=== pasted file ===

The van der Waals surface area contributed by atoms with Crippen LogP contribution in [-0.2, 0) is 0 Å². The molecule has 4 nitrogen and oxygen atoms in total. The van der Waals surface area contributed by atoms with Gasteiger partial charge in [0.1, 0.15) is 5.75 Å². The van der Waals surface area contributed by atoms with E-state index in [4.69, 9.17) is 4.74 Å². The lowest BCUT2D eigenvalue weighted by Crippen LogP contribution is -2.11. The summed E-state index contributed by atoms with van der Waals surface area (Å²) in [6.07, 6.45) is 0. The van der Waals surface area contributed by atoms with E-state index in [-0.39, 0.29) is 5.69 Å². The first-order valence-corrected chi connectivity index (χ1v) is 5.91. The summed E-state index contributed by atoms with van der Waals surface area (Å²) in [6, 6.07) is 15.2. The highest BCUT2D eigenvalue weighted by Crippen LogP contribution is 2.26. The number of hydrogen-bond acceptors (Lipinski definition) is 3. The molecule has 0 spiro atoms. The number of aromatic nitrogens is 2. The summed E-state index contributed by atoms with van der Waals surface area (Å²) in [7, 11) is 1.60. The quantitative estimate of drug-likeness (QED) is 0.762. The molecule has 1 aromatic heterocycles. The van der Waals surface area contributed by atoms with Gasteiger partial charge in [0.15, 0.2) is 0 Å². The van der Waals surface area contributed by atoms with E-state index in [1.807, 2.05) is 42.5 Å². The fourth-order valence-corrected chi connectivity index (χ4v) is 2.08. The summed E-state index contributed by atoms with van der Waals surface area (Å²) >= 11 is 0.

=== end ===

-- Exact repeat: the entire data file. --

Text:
The van der Waals surface area contributed by atoms with Crippen LogP contribution in [-0.2, 0) is 0 Å². The molecule has 4 nitrogen and oxygen atoms in total. The van der Waals surface area contributed by atoms with Gasteiger partial charge in [0.1, 0.15) is 5.75 Å². The van der Waals surface area contributed by atoms with E-state index in [4.69, 9.17) is 4.74 Å². The lowest BCUT2D eigenvalue weighted by Crippen LogP contribution is -2.11. The summed E-state index contributed by atoms with van der Waals surface area (Å²) in [6.07, 6.45) is 0. The van der Waals surface area contributed by atoms with E-state index in [-0.39, 0.29) is 5.69 Å². The first-order valence-corrected chi connectivity index (χ1v) is 5.91. The summed E-state index contributed by atoms with van der Waals surface area (Å²) in [6, 6.07) is 15.2. The highest BCUT2D eigenvalue weighted by Crippen LogP contribution is 2.26. The number of hydrogen-bond acceptors (Lipinski definition) is 3. The molecule has 0 spiro atoms. The number of aromatic nitrogens is 2. The summed E-state index contributed by atoms with van der Waals surface area (Å²) in [7, 11) is 1.60. The quantitative estimate of drug-likeness (QED) is 0.762. The molecule has 1 aromatic heterocycles. The van der Waals surface area contributed by atoms with Gasteiger partial charge in [0.15, 0.2) is 0 Å². The van der Waals surface area contributed by atoms with E-state index in [1.807, 2.05) is 42.5 Å². The fourth-order valence-corrected chi connectivity index (χ4v) is 2.08. The summed E-state index contributed by atoms with van der Waals surface area (Å²) >= 11 is 0.